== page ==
Our 1500th Post: A City Finds its Seoul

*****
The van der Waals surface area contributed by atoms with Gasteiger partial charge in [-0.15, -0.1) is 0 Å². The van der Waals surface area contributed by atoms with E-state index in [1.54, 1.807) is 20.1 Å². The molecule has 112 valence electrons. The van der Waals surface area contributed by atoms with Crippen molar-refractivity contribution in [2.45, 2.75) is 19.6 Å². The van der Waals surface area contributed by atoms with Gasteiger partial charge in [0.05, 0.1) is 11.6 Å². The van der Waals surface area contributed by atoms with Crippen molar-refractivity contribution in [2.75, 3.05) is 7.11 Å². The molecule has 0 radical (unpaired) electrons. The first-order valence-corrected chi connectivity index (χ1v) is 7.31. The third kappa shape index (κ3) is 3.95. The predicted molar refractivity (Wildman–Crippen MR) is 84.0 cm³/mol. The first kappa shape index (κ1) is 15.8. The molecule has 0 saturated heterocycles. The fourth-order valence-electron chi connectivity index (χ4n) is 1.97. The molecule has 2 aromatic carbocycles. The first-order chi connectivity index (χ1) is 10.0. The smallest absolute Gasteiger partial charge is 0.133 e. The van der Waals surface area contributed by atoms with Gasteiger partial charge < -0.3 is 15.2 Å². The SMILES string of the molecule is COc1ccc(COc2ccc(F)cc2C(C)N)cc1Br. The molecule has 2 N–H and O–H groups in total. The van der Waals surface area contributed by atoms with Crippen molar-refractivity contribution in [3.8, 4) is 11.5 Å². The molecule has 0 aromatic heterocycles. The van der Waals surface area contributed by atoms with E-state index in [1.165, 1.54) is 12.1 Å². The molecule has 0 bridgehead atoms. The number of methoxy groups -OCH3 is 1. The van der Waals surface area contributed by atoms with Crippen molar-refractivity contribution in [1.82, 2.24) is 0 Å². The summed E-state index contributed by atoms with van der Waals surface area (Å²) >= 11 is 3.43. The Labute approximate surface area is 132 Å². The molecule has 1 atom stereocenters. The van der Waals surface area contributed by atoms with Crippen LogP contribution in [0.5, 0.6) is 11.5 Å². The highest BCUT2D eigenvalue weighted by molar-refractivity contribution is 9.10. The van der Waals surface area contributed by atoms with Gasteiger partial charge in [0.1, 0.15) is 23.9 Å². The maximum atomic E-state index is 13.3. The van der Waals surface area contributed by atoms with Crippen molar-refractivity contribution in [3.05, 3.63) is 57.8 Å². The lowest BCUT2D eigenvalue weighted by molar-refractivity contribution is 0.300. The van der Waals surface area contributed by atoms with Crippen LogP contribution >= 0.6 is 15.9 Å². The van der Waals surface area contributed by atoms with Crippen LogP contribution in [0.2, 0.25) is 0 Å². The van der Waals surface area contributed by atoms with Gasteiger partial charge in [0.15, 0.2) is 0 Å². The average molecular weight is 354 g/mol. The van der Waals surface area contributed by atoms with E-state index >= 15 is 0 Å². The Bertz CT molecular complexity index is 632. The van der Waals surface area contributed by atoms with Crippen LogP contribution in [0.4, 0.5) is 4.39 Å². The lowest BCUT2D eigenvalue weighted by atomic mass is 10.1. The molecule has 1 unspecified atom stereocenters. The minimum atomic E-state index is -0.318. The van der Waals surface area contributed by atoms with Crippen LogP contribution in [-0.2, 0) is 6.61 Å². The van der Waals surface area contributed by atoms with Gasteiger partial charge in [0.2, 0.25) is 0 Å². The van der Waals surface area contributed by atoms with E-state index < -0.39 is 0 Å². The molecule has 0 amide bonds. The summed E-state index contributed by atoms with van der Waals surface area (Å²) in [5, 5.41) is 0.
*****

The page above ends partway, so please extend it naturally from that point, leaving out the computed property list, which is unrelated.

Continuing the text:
I write this post on my last day in Korea from Jongmyo, a Confucian shrine that dates back over 600 years in northern Seoul. Like other historic sites in Korea’s capital, throngs of tourists descent on Jongmyo to enjoy the grounds of what was once the longest building in East Asia. But despite the gaggles of visitors, it is easy to find a quiet and remote place to think and reflect, as I am doing now before I leave from Incheon Airport later today. It just so happens GreenGoPost.com is approaching its 1500th post, so a tribute to one of my favorite cities and an adopted hometown is in order. Seoul has changed massively since I arrived for the first in 1995. I’ll never forget my first impressions of this city of over 10 million people. Crowded, congested, noisy and drab, Seoul to me was more Soviet than Asian. Orwellian apartment buildings matched the grey skies that they pierced. Traffic moved at a snail’s pace. Seoul was a city of industry, not inspiration. Since I left Korea in 1998, I was fortunate enough to visit Seoul several times, but five years had passed until I visited again last week. Each time I had visited numerous changes greeted me, but now the city is almost unrecognizable from where I lived in the mid-1990s. More green space lines the Han River and are emerging in various neighborhoods. Bicycles are more commonplace, and now the Han riverbanks are host to bike paths, making bicycling much more pleasant. And while those drab apartment buildings are still clustered all over Seoul, architecture and design are eons ahead of where they were over 15 years ago. Always an exciting place, Seoul now boasts a vibrancy I had not experienced before. Once a city that often left visitors cold, now Seoul oozes cool. From Cheong-gye-cheon, a revitalized stream that cools the surrounding neighborhood, to the World Cup Park that sits atop a former landfill, Seoul is now a city that has moved past focusing solely on the environment to a metropolis that is now pushing for a better quality of life for its residents and visitors. Its former buried treasures are now exposed for the world to see, more open spaces make the city more pedestrian friendly, and it is easier to get around the city with the Seoul Metro (subway) running three times as many subway lines as it did in the mid-1990s. A hub of technology, fashion, design, architecture and entertainment, Seoul is taking steps towards sustainability that will benefit everyone. A city that has shaped and defined me in many ways, my next visit cannot come soon enough. Like the precious shrine in which I am typing this post, this city and its joys will long be timeless.